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This Week in Construction Law: December 13 – 17, 2021

In Federal news, the Canadian Construction Association has released the newest version of the CCA 1 Stipulated Price Subcontract. The CCA 1 is a “flow-down” from the CCDC 2 Stipulated Price Contract (the industry standard prime contract between the owner and prime contractor), and those involved in signing, interpreting, and litigating these two contracts are urged to read them in conjunction, especially with respect to new risk allocation issues incorporated into the CCDC 2.

In Federal news, legislation to provide ten days of paid sick leave for all federally-regulated employees has received royal assent. There are approximately 18,500 employers in federally regulated industries, including federal Crown corporations that cumulatively employ 955,000 people, which amounts to 6% of Canada’s total workforce.

In Federal news, the National Floor Covering Association convened an ad hoc committee that has released a new concrete specification, which is intended to achieve “dry, flat, and smooth” concrete slab surfaces and prevent conflicts between contractors and flooring installers. The new specification specifically spells out to contractors who is responsible for any necessary corrective work, which can be extremely expensive and disruptive if required.

In Ontario, there are fresh developments to the news of developers cancelling sales agreements for projects under construction and offering buyers a choice between an increased price or their money back. Buyers are now reporting being affected by such cancellations in Guelph, Richmond Hill, Collingwood, Georgina, and Tillsonburg. Litigation is now underway regarding the legitimacy of developers’ use of cancellation clauses in the sales agreements.

In Ontario, the Home Construction Regulatory Authority has charged a Niagara man and an associated company with provincial offences related to illegal home sales. On 26 occasions, Novel Condominiums completed agreements of purchase and sale without being registered as a vendor under the Ontario New Home Warranties Plan Act. The man in question, a registered salesperson associated with the company, falsely answered a question on an official form by failing to disclose that he had plead guilty to exporting cannabis, careless storage of a firearm, and two counts of possession with the purpose of selling cannabis.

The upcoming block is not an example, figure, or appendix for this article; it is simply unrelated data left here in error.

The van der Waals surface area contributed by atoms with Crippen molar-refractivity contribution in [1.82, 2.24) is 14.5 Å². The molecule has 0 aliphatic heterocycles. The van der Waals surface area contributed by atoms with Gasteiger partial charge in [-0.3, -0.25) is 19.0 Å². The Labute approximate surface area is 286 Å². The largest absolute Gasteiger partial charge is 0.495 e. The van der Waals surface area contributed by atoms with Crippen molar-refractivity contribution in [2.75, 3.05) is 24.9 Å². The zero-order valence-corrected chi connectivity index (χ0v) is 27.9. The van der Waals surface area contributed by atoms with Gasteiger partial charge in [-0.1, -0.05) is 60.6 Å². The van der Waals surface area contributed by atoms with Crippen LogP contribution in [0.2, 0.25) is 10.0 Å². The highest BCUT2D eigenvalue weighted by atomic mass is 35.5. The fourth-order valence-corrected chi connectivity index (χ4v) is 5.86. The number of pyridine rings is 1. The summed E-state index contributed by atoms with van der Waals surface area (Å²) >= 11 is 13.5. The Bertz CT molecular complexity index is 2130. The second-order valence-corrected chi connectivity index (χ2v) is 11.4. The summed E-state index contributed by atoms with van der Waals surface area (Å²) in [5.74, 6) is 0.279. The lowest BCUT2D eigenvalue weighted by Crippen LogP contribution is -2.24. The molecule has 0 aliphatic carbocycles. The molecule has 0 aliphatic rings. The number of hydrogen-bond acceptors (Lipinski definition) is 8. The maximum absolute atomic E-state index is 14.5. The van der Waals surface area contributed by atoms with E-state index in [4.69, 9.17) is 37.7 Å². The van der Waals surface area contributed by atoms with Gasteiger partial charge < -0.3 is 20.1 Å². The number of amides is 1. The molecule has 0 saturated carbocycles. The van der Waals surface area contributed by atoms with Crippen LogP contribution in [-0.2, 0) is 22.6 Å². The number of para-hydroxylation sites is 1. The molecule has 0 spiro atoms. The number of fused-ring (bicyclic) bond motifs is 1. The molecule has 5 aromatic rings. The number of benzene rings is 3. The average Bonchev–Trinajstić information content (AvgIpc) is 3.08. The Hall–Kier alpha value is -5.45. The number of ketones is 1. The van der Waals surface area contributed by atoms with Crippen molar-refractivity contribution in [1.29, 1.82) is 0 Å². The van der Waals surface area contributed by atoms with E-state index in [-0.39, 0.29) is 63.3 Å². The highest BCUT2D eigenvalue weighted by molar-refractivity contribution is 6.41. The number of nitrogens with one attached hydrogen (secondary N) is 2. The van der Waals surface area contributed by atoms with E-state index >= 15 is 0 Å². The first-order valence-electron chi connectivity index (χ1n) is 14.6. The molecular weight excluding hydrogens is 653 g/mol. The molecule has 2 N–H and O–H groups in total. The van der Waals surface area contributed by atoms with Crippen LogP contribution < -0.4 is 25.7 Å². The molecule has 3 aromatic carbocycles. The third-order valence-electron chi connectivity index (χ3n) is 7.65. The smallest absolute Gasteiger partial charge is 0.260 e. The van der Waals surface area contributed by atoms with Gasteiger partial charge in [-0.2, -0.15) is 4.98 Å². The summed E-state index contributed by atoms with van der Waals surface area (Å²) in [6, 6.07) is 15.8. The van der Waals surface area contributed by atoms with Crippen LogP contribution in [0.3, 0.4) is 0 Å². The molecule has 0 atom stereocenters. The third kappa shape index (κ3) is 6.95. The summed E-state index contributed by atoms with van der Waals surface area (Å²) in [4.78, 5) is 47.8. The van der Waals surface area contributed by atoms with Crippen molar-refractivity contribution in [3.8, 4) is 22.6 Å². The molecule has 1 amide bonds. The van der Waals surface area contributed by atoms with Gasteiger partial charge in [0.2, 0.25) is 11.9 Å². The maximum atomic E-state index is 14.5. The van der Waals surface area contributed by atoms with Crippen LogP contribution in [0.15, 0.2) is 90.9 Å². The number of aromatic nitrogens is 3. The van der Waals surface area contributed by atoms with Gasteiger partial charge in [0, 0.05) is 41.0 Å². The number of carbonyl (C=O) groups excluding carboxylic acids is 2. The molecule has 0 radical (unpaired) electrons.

In Alberta, a fourth project under construction in an Edmonton neighbourhood has gone up in flames. Edmonton as a whole has seen “fire-related events” nearly double over the last six months versus the same period last year, and most of the increase is associated with (i) fires that are determined to be either deliberately set or suspicious, and (ii) vacant buildings or fires set outside buildings.

In Nova Scotia, CBC has published a feature detailing the alleged actions of contractor Shane Ross, who is accused of a pattern of predatory behaviour involving fraud and legal coercion. According to the CBC’s reporting, Ross has filed liens in order to extort money from developers, faked an engineer’s stamp on construction documents, flouted a Mareva injunction freezing his assets, and served 60 days in jail for contempt.

In commentary, Stuart Hankinson and Ben Clarke have written about responsibility for safety on a construction site: courts are often required to determine who should be characterized as an “occupier”, and whether the occupier has met their duties to maintain safety and security. They note that a general contractor can be considered an occupier even if they do not have physical possession of the site.

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